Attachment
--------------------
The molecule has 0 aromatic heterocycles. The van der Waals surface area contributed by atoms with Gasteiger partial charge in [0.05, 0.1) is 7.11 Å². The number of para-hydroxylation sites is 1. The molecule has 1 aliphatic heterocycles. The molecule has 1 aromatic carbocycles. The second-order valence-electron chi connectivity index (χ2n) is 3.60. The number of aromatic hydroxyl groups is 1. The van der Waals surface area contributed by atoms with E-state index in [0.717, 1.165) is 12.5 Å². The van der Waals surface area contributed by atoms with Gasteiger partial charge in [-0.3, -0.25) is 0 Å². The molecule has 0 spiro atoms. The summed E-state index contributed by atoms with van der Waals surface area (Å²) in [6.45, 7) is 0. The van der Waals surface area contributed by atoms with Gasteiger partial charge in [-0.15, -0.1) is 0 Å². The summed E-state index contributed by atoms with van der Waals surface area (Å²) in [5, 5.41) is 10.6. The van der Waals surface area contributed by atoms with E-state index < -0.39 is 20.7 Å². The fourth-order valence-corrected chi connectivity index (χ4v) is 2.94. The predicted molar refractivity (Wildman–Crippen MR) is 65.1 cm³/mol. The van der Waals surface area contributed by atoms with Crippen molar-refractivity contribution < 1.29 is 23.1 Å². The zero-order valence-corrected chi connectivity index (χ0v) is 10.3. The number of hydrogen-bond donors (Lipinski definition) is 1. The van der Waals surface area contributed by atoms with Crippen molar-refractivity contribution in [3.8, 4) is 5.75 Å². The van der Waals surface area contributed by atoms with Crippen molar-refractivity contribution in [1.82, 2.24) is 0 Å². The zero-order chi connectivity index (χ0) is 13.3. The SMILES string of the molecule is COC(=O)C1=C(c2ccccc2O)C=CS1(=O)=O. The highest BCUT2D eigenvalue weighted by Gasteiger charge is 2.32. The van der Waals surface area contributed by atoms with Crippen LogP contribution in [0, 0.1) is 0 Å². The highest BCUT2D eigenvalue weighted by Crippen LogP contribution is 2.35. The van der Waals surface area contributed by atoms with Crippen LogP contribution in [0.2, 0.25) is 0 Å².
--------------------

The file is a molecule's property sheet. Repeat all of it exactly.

The molecule has 0 aromatic heterocycles. The van der Waals surface area contributed by atoms with Gasteiger partial charge in [0.05, 0.1) is 7.11 Å². The number of para-hydroxylation sites is 1. The molecule has 1 aliphatic heterocycles. The molecule has 1 aromatic carbocycles. The second-order valence-electron chi connectivity index (χ2n) is 3.60. The number of aromatic hydroxyl groups is 1. The van der Waals surface area contributed by atoms with E-state index in [0.717, 1.165) is 12.5 Å². The van der Waals surface area contributed by atoms with Gasteiger partial charge in [-0.3, -0.25) is 0 Å². The molecule has 0 spiro atoms. The summed E-state index contributed by atoms with van der Waals surface area (Å²) in [6.45, 7) is 0. The van der Waals surface area contributed by atoms with Gasteiger partial charge in [-0.15, -0.1) is 0 Å². The summed E-state index contributed by atoms with van der Waals surface area (Å²) in [5, 5.41) is 10.6. The van der Waals surface area contributed by atoms with E-state index < -0.39 is 20.7 Å². The fourth-order valence-corrected chi connectivity index (χ4v) is 2.94. The predicted molar refractivity (Wildman–Crippen MR) is 65.1 cm³/mol. The van der Waals surface area contributed by atoms with Crippen molar-refractivity contribution < 1.29 is 23.1 Å². The zero-order valence-corrected chi connectivity index (χ0v) is 10.3. The number of hydrogen-bond donors (Lipinski definition) is 1. The van der Waals surface area contributed by atoms with Crippen molar-refractivity contribution in [3.8, 4) is 5.75 Å². The van der Waals surface area contributed by atoms with Crippen molar-refractivity contribution in [1.82, 2.24) is 0 Å². The zero-order chi connectivity index (χ0) is 13.3. The SMILES string of the molecule is COC(=O)C1=C(c2ccccc2O)C=CS1(=O)=O. The highest BCUT2D eigenvalue weighted by Gasteiger charge is 2.32. The van der Waals surface area contributed by atoms with Crippen LogP contribution in [0, 0.1) is 0 Å². The highest BCUT2D eigenvalue weighted by Crippen LogP contribution is 2.35. The van der Waals surface area contributed by atoms with Crippen LogP contribution in [0.2, 0.25) is 0 Å².